The Foot Guards draw upon the heritage of the Household Division of the United Kingdom and blends it with its own history creating a uniquely Canadian identity.
The complete and proper name of the Regiment is “Governor General’s Foot Guards”.
The name of the Regiment has undergone minor changes; the change is listed by date that it was taken into effect.
- 1872 1st Battalion, Governor General’s Foot Guards
- 1887 Governor General’s Foot Guards
- 1896 The Governor General’s Foot Guards
- 1941 1st Battalion, The Governor General’s Foot Guards
- 2nd Battalion, The Governor General’s Foot Guards (Reserve)
- 1942 The 1st Battalion was changed to 21 Canadian Armored Regiment (GGFG)
- 1948 The Governor General’s Foot Guards
- 1954 The Governor General’s Foot Guards (5th Battalion the Canadian Guards)
- 1958 Governor General’s Foot Guards (5th Battalion the Canadian Guards)
- 1976 Governor General’s Foot Guards
The motto of the Regiment is “Civitas et Princeps Cura Nostra” which is Latin and may be translated as “Our Care is Queen and Country”.
Regimental Quick March
Milanollo by J. Val Hamm.
The first Regimental March of the Regiment was the British Grenadiers which was officially authorized in 1899 prior to that the Regiment played a number of its own pieces.
“The Coldstream March – Milanollo”
The tune of “Milanollo” was written by the 19th Century German composer Johann Valentine Hamm for the Italian violinist sisters Teresa and Maria Milanollo, who introduced it to England in 1845 in the course of extensive European tours. It was adopted by the GGFG in 1929 at time of the alliance with the Coldstream Guards.
Regimental Slow March
Figaro by W.A. Mozart.
“March from Figaro”
Based on the aria ‘Non piu Andrai’ from Mozart’s opera, “The marriage of Figaro”, this march is thought to have become the Coldstream regimental slow march about 1805. One story is that the eight year old Mozart, visiting England in 1764, saw the Changing the Guard and proceeded to write a march for the Coldstream Guards, who were playing on that occasion. Later, it is said, he introduced the same march into his famous opera. In June 1812 when the opera was first played in London, the audience were puzzled by the reminiscent effect of ‘Non piu Andrai’ until they realized that for several years the tune had been played by the bands at the Changing the Guard ceremony.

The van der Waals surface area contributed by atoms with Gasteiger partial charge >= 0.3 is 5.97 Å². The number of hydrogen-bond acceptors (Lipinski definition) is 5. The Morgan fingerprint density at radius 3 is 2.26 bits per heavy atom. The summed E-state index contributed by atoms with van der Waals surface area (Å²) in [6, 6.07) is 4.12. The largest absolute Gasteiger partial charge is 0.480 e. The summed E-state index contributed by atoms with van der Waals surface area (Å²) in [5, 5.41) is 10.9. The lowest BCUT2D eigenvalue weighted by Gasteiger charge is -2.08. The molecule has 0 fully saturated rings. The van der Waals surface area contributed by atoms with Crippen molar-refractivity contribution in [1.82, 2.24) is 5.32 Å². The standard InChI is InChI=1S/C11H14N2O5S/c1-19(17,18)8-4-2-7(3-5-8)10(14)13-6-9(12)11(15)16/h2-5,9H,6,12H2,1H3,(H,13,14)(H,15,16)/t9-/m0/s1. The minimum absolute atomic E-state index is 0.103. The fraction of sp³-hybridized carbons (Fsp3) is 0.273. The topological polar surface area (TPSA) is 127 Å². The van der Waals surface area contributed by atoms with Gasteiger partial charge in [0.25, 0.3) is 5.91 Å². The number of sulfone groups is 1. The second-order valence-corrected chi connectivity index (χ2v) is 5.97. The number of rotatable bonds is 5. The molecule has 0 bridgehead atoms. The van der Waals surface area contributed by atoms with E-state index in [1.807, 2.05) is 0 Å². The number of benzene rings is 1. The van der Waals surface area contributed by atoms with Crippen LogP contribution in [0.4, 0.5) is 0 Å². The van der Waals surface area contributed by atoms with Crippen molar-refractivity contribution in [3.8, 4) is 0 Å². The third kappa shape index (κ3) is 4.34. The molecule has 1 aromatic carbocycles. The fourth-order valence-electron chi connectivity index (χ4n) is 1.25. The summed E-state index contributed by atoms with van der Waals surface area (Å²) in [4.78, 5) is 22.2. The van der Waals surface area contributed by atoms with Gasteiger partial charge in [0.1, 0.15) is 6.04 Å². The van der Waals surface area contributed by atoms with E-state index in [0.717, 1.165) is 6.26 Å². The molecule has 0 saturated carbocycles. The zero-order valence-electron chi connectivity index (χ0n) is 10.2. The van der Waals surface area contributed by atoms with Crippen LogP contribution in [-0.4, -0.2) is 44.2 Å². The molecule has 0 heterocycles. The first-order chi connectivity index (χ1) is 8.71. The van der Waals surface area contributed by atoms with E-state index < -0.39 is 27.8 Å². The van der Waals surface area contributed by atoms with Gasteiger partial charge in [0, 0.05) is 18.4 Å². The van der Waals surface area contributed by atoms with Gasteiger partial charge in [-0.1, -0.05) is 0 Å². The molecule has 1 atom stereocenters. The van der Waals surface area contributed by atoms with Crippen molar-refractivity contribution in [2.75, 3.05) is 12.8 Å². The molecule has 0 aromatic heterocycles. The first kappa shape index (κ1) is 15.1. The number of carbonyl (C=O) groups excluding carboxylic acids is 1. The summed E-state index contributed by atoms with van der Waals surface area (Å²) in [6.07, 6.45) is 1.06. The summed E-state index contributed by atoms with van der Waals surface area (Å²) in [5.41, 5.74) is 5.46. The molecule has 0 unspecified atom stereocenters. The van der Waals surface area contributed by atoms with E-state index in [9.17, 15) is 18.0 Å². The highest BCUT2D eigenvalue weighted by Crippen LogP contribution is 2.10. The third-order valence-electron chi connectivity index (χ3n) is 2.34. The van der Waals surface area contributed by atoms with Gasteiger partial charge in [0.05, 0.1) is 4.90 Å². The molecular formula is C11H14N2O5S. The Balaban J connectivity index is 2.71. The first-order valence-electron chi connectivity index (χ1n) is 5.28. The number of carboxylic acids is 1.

The Queen’s Colour is crimson with the crest of Canada in the centre and 11 Battle Honours emblazoned on each side.
The Regimental Colour is the flag of Canada with the Number 2 Company badge in the centre and 11 Battle Honours emblazoned on each side. The company badge on the colour changes with each new stand of colours.
The Cap Star
The soldiers’ cap star has six main rays signifying the six provinces of Canada at the time the Regiment was formed: Ontario, Québec, Nova Scotia, New Brunswick, Manitoba, and British Columbia. the motto of the Regiment is inscribed in the annulus. Soldiers are awarded their cap star upon successful completion of their Basic Military Qualification (BMQ) course.
Regimental Full Dress
The scarlet tunic and bearskin cap worn as Full Dress are patterned after our allied Regiment, the Coldstream Guards. The uniform has been modified to distinguish the GGFG from the Coldstream. The red plume is worn on the left side of the cap and, the badges are Regimental. The buttons are in pairs like the Coldstream Guards who are the Second Regiment of Foot Guards.
Regimental Rank Titles
Infantry Second Lieutenants are referred to by the ancient title of Ensign, abbreviated Esgn. The name is derived from the task of carrying the “Colours” or “Ensign” by junior officers.
Infantry Warrant Officers are called by their former title of Colour Sergeant, abbreviated CSgt. This rank originated from the appointment of specific sergeants to escort and defend the colours.
Infantry soldiers, upon successful completion of their Basic Military Qualification (BMQ) course, are called Guardsman, abbreviated Gdsm. This honour was awarded by King George V in 1918 to mark the service of regiments of Foot Guards during the First World War. General Order 138 of 1923 promulgated this honour.
Members of the Band, upon successful completion of their Basic Military Qualification (BMQ) course, are called Musician, abbreviated Muscn. This term is used by regiments of Foot Guards.
Newly joined soldiers are called Recruit, abbreviated Rct, until the successfully complete their Basic Military Qualification (BMQ) course.